On my commute to work yesterday morning I was listening to part 23 of James White’s series on church history. He quoted a piece of Cyprian’s letter that he wrote before his own execution by a Roman sword. His recipients were working as slaves in gold and silver mines in deathly conditions. Cyprian writes:
But that, being first severely beaten with clubs, and ill-used, you have begun by sufferings of that kind, the glorious firstlings of your confession, is not a matter to be execrated by us. For a Christian body is not very greatly terrified at clubs, seeing all its hope is in the Wood. The servant of Christ acknowledges the sacrament of his salvation: redeemed by wood to life eternal, he is advanced by wood to the crown. But what wonder if, as golden and silver vessels, you have been committed to the mine that is the home of gold and silver, except that now the nature of the mines is changed, and the places which previously had been accustomed to yield gold and silver have begun to receive them? Moreover, they have put fetters on your feet, and have bound your blessed limbs, and the temples of God with disgraceful chains, as if the spirit also could be bound with the body, or your gold could be stained by the contact of iron. To men who are dedicated to God, and attesting their faith with religious courage, such things are ornaments, not chains; nor do they bind the feet of the Christians for infamy, but glorify them for a crown. Oh feet blessedly bound, which are loosed, not by the smith but by the Lord!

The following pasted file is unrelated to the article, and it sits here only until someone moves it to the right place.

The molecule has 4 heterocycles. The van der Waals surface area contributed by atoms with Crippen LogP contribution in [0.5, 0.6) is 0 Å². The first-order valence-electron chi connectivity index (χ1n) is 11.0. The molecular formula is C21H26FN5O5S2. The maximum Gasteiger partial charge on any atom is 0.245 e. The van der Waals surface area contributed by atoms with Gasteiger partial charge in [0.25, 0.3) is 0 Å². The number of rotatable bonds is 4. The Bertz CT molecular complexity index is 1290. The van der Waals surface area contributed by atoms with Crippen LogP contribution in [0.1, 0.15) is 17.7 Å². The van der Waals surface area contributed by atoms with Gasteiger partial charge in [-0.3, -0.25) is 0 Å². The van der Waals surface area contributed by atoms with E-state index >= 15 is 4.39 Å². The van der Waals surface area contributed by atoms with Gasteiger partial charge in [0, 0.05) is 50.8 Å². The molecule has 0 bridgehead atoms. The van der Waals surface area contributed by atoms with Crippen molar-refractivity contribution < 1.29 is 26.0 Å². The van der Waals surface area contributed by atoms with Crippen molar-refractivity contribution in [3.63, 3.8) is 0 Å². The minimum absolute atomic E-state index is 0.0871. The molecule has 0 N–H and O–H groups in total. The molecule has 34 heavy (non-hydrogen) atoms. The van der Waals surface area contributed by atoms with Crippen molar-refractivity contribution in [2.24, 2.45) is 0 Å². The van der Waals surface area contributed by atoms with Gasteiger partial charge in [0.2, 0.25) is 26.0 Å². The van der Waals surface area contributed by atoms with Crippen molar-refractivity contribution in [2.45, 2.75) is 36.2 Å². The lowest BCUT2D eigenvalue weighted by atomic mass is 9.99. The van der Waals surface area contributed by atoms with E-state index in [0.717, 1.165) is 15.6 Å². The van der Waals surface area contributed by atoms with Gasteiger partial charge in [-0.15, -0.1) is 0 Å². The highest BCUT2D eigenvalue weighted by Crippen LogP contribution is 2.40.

It’s one thing to patiently await an execution in a cold, rank, rat-infested prison. It’s another thing to slowly die in a mine under hard labor, being beaten in chains with clubs. After reading this letter, I am embarrassed to complain about the heat of the July sun. What do American evangelicals who think Billy Graham preached the Sermon on the Mount know of this? What do I know of this?